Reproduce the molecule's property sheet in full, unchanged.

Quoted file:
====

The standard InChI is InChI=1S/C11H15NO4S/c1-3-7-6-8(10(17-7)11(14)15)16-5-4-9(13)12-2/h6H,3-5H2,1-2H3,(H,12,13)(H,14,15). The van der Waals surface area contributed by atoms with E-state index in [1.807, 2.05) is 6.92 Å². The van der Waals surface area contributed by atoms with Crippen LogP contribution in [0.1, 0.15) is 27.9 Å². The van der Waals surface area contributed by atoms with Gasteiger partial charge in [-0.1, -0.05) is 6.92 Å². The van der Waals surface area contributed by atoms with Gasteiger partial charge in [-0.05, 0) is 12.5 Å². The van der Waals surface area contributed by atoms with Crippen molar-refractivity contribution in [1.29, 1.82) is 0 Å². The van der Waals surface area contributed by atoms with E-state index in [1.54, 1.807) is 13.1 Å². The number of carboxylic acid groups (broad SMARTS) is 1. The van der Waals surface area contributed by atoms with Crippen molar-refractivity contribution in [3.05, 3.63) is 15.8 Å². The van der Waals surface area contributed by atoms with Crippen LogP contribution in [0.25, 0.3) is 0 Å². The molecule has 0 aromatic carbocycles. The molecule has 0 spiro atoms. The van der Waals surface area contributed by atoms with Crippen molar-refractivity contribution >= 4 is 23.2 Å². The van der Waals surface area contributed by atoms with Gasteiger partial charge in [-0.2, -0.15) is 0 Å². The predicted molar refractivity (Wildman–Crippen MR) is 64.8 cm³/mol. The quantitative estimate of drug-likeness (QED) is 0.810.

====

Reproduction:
The standard InChI is InChI=1S/C11H15NO4S/c1-3-7-6-8(10(17-7)11(14)15)16-5-4-9(13)12-2/h6H,3-5H2,1-2H3,(H,12,13)(H,14,15). The van der Waals surface area contributed by atoms with E-state index in [1.807, 2.05) is 6.92 Å². The van der Waals surface area contributed by atoms with Crippen LogP contribution in [0.1, 0.15) is 27.9 Å². The van der Waals surface area contributed by atoms with Gasteiger partial charge in [-0.1, -0.05) is 6.92 Å². The van der Waals surface area contributed by atoms with Gasteiger partial charge in [-0.05, 0) is 12.5 Å². The van der Waals surface area contributed by atoms with Crippen molar-refractivity contribution in [1.29, 1.82) is 0 Å². The van der Waals surface area contributed by atoms with E-state index in [1.54, 1.807) is 13.1 Å². The number of carboxylic acid groups (broad SMARTS) is 1. The van der Waals surface area contributed by atoms with Crippen molar-refractivity contribution in [3.05, 3.63) is 15.8 Å². The van der Waals surface area contributed by atoms with Crippen LogP contribution in [0.25, 0.3) is 0 Å². The molecule has 0 aromatic carbocycles. The molecule has 0 spiro atoms. The van der Waals surface area contributed by atoms with Crippen molar-refractivity contribution >= 4 is 23.2 Å². The van der Waals surface area contributed by atoms with Gasteiger partial charge in [-0.2, -0.15) is 0 Å². The predicted molar refractivity (Wildman–Crippen MR) is 64.8 cm³/mol. The quantitative estimate of drug-likeness (QED) is 0.810.